March 14, 2018 weblog
Canetroller for visually impaired is designed for exploring virtual worlds
Oh the wonder of it all. Virtual reality is opening us up to experiences that set our imaginations and curiosity on fire to explore the unknown, the untried, in full motion.
Beyond headsets and controllers and screens, the fundamental enabler is our eyes, as we step down, leap up, walk through new worlds. But wait. What if you are visually impaired?
Assumption: Virtual reality is unexplorable, so forget about it. Unless—can VR be experienced by vision-impaired people?
Microsoft Research looked for answers, working on a system whereby exploring and understanding unfamiliar virtual spaces could be made possible for the visually impaired.
"Working with interns Yuhang Zhao from Cornell University and Cindy Bennett from the University of Washington, said the Microsoft Research blog, "Microsoft Research developed the Canetroller prototype to enable people who are skilled white cane users in the real world to transfer their navigation abilities into virtual settings."
Their haptic controller simulates the interaction of a white cane as the blind person attempts to navigate a virtual space using their already existing orientation and mobility skills.
The team's approach actually involves both a haptic and auditory cane simulation.
When the virtual cane hits on a virtual object, the brake stops the controller from moving. The voice coil kicks in, to generate a vibration simulating the high frequency vibration when a cane hits a real object. A 3-D spatial sound is also provided. The controller is paired with an HTC Vive headset for tracking head position and delivering 3-D spatial audio through headphones.
The voice coil can also simulate ground texture when the cane is sweeping the ground.
All in all, there are five parts to this system: 1. braking mechanism anchored on the waist 2. The hand-held cane controller 3. slider connecting the brake and controller 4. voice coil mounted on the trip of the cane controller to generate vibrotactile sensations and 5. HTC Vive tracker on the controller to track the controller's movement.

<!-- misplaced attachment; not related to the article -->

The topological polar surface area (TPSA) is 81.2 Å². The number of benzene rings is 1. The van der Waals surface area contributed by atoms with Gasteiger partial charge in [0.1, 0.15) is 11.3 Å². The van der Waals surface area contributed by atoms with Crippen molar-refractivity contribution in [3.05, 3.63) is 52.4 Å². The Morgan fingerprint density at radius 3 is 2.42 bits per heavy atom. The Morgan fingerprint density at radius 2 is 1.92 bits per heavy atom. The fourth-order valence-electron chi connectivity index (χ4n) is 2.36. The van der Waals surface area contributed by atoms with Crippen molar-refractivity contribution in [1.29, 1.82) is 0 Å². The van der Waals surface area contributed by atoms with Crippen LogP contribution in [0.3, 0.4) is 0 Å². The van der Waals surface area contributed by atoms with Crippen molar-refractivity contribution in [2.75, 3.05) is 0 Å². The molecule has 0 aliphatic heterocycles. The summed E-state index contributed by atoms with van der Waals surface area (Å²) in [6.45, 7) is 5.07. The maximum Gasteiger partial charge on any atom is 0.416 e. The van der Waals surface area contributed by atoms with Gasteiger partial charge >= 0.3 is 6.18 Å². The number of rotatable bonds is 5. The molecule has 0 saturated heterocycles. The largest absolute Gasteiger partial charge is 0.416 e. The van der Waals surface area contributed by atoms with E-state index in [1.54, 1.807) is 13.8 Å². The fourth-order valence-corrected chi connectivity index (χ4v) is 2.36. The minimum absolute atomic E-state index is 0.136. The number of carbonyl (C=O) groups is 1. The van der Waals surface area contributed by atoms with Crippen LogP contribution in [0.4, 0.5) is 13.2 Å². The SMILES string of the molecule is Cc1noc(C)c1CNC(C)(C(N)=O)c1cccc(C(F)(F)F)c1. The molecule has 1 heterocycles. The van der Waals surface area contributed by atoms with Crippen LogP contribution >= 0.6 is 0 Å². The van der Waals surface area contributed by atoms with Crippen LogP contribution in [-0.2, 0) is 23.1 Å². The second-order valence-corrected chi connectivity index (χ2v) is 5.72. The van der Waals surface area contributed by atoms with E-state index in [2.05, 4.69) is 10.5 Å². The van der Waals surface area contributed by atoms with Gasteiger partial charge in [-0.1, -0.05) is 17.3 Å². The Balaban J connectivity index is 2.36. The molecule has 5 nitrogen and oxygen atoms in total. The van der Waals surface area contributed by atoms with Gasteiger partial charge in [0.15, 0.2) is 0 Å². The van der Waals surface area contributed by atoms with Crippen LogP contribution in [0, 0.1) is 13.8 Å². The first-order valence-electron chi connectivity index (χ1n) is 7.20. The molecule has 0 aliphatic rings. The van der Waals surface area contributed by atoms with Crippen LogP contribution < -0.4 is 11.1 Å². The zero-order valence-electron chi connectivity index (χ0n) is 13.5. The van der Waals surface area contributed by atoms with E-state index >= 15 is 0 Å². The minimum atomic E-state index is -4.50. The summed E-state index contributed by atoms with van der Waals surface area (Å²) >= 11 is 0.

How well does their system work? They conducted a "usability" study.
Participants were asked to experience a room with four walls, carpet, door, table, and trashcan. Eight out of nine participants could understand the layout and could locate the position of all virtual objects by using the cane controller—after a few minutes of practice.
The outdoor test involved a sidewalk, curb with tactile domes, traffic light and street with cars passing. Participants could identify the objects, understand the flow of traffic, and were able to cross the street based on an audio signal from the traffic light.
The researchers mention a practical application of benefit, supporting orientation and mobility training. "The Canetroller enables novel scenarios such as new types of Orientation and Mobility training in which people can practice white cane navigation skills virtually in specific settings before travelling to a real-world location," said the Microsoft Research blog.
From a general technology perspective, the standout characteristic about their work lies in improved haptics. The dream is always having users experience the virtual world more naturally. That includes enabling users' finger and hands to have dynamic haptic feedback.
"The Microsoft Research team – Mike Sinclair, Christian Holz, Eyal Ofek, Hrvoje Benko, Ed Cutrell, and Meredith Ringel Morris – have been exploring ways existing technology can generate a wide range of haptic sensations that can fit within hand-held VR controllers, similar in look and feel to those currently used by consumers."
Christian Holz said, "What you really want is the impression of virtual shapes when you interact with objects in VR, not just the binary feedback you get from current devices."
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